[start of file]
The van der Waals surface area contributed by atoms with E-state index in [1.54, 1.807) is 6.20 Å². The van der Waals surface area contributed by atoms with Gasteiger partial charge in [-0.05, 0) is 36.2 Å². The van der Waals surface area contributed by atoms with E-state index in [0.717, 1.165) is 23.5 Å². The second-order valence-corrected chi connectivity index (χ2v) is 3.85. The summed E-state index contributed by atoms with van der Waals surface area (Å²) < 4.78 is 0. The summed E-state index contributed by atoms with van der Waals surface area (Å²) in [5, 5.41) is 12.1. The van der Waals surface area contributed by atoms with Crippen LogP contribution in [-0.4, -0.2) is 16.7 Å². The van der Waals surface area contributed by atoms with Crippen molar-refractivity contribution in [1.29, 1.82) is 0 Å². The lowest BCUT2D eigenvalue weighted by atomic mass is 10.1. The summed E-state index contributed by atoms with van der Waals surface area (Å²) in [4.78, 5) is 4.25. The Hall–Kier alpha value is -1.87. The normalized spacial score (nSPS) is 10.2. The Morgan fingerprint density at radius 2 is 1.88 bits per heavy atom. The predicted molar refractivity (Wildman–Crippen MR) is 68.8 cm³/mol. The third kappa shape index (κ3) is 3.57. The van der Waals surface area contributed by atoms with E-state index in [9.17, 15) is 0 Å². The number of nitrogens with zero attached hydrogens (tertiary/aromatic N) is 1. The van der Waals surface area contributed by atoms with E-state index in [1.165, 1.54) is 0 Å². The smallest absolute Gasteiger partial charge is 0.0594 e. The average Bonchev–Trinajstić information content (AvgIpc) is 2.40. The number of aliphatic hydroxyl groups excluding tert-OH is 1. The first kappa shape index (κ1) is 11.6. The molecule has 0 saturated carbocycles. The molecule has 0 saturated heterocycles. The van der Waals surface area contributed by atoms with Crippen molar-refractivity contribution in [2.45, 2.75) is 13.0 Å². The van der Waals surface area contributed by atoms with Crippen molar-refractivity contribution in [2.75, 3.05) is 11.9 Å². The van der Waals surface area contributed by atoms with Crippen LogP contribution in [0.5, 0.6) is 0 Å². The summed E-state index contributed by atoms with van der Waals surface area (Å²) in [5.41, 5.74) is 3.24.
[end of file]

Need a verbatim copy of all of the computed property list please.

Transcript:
The van der Waals surface area contributed by atoms with E-state index in [1.54, 1.807) is 6.20 Å². The van der Waals surface area contributed by atoms with Gasteiger partial charge in [-0.05, 0) is 36.2 Å². The van der Waals surface area contributed by atoms with E-state index in [0.717, 1.165) is 23.5 Å². The second-order valence-corrected chi connectivity index (χ2v) is 3.85. The summed E-state index contributed by atoms with van der Waals surface area (Å²) < 4.78 is 0. The summed E-state index contributed by atoms with van der Waals surface area (Å²) in [5, 5.41) is 12.1. The van der Waals surface area contributed by atoms with Crippen LogP contribution in [-0.4, -0.2) is 16.7 Å². The van der Waals surface area contributed by atoms with Crippen molar-refractivity contribution in [1.29, 1.82) is 0 Å². The lowest BCUT2D eigenvalue weighted by atomic mass is 10.1. The summed E-state index contributed by atoms with van der Waals surface area (Å²) in [4.78, 5) is 4.25. The Hall–Kier alpha value is -1.87. The normalized spacial score (nSPS) is 10.2. The Morgan fingerprint density at radius 2 is 1.88 bits per heavy atom. The predicted molar refractivity (Wildman–Crippen MR) is 68.8 cm³/mol. The third kappa shape index (κ3) is 3.57. The van der Waals surface area contributed by atoms with E-state index in [9.17, 15) is 0 Å². The number of nitrogens with zero attached hydrogens (tertiary/aromatic N) is 1. The van der Waals surface area contributed by atoms with E-state index in [1.165, 1.54) is 0 Å². The smallest absolute Gasteiger partial charge is 0.0594 e. The average Bonchev–Trinajstić information content (AvgIpc) is 2.40. The number of aliphatic hydroxyl groups excluding tert-OH is 1. The first kappa shape index (κ1) is 11.6. The molecule has 0 saturated carbocycles. The molecule has 0 saturated heterocycles. The van der Waals surface area contributed by atoms with Crippen molar-refractivity contribution in [2.45, 2.75) is 13.0 Å². The van der Waals surface area contributed by atoms with Crippen molar-refractivity contribution in [2.75, 3.05) is 11.9 Å². The van der Waals surface area contributed by atoms with Crippen LogP contribution in [0.5, 0.6) is 0 Å². The summed E-state index contributed by atoms with van der Waals surface area (Å²) in [5.41, 5.74) is 3.24.